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2 minutes ago, BoSoxBiker said:

I do very much dig the Massey album. I spot-listened to this a bit and like it as well. I'll give it a proper listen this week. I did listen to "Helpless", though. It's very good as was the version on the Massey album. The version on the Massey album version is inspiring, showing just how musical he can be using just a "simple" acoustic guitar bit.

It's funny - I'm very much an album lover by habit, but for Neil Young's music, I do dig his live offerings. Massey, and then later on with Rust Never Sleeps, Weld and then the Unplugged one a while after that. There is a DVD he did in Nashville about 10-15 years back. Quite an ensemble of performers. The highlight for me is a version of "Old Laughing Lady" he does alone in the center of the stage to an empty hall. he plays it in double drop D.

One of my favourite performances that laughing lady song in that DVD 

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Admittedly I am one who thinks Neil peaked with "Mr. Soul."

In terms of my list of must have "contemporary" acoustic LPs (meaning not reissues of Lightning Hopkins Gold Star and Modern label recordings)  the first Hot Tuna record still sits on top.  While there were more than a few out there recording acoustic blues what Jorma had that nobody else did was Jack Casady on bass. 

Another  would be Warren Zevon's "Learning to Flinch" which is a live solo effort with Zevon on acoustic 12 string and piano.  

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47 minutes ago, zombywoof said:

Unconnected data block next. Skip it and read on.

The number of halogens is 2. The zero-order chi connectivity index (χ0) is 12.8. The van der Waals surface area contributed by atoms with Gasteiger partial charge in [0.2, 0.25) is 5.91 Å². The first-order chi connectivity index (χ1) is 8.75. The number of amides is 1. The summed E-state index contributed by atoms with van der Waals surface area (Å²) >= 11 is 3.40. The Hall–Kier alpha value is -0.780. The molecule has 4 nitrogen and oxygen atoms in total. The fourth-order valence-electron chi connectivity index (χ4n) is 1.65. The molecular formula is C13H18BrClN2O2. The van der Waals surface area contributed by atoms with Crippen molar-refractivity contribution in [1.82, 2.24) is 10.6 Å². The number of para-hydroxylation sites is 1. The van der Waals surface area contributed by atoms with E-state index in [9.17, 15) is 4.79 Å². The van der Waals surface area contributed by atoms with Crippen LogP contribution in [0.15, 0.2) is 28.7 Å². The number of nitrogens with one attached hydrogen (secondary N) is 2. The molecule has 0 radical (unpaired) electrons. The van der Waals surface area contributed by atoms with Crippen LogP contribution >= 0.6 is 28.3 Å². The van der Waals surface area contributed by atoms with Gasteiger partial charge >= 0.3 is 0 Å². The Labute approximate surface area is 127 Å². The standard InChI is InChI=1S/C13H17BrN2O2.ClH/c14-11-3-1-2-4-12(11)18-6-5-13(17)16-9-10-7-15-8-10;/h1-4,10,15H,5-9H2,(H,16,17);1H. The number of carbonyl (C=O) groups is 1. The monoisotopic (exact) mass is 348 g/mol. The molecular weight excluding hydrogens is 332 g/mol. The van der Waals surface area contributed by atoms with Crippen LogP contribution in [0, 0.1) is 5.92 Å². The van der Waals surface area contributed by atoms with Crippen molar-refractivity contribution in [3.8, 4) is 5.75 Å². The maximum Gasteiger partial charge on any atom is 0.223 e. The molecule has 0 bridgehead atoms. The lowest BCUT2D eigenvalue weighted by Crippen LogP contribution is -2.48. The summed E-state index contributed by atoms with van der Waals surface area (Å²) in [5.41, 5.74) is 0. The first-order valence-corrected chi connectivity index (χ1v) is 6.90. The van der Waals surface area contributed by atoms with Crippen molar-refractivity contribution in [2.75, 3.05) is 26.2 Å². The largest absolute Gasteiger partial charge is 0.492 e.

In terms of my list of must have "contemporary" acoustic LPs (meaning not reissues of Lightning Hopkins Gold Star and Modern label recordings)  the first Hot Tuna record still sits on top. 

I always really liked that too, still have the original LP that I bought in 1970, although I ripped it to my media server years ago. Unlike some of you, I get no pleasure from messing around with old vinyl records. 😁

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53 minutes ago, zombywoof said:

Admittedly I am one who thinks Neil peaked with "Mr. Soul."

In terms of my list of must have "contemporary" acoustic LPs (meaning not reissues of Lightning Hopkins Gold Star and Modern label recordings)  the first Hot Tuna record still sits on top.  While there were more than a few out there recording acoustic blues what Jorma had that nobody else did was Jack Casady on bass. 

Another  would be Warren Zevon's "Learning to Flinch" which is a live solo effort with Zevon on acoustic 12 string and piano.  

Neil is hit an miss with me. He has so much out there. The First Buffalo Springfield album was really good and the second one okay. Deja Vu with those CSN guys was great. Harvest, Tonight's The Night, After The Gold Rush and Every Body Knows are classic. Harvest Moon was really good. I saw him on the This Note's For You Tour. It was okay. I saw him in Detroit and Joe Walsh came out and played on the encore of Tonight's The Night. I just wish he would shut his mouth about politics, he has a right to say what he wants, but I could care less who he wants me to vote for.

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1 hour ago, Boyd said:

I always really liked that too, still have the original LP that I bought in 1970, although I ripped it to my media server years ago. Unlike some of you, I get no pleasure from messing around with old vinyl records. 😁

When vinyl started making a comeback they finally released a two LP version of that first Hot Tuna record.  I would imagine there is an extended  single CD version of it.   Biggest problem with new vinyl is it ain't cheap.  

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3 hours ago, zombywoof said:

Admittedly I am one who thinks Neil peaked with "Mr. Soul."

In a Buffalo Springfield rut, are we?

For What It's worth, I'm sort of Hung Upside Down over that one, with a Sad Memory of a certain Rock 'N Roll Woman. But a little Bluebird told me not to worry, I should be Expecting to Fly any day now.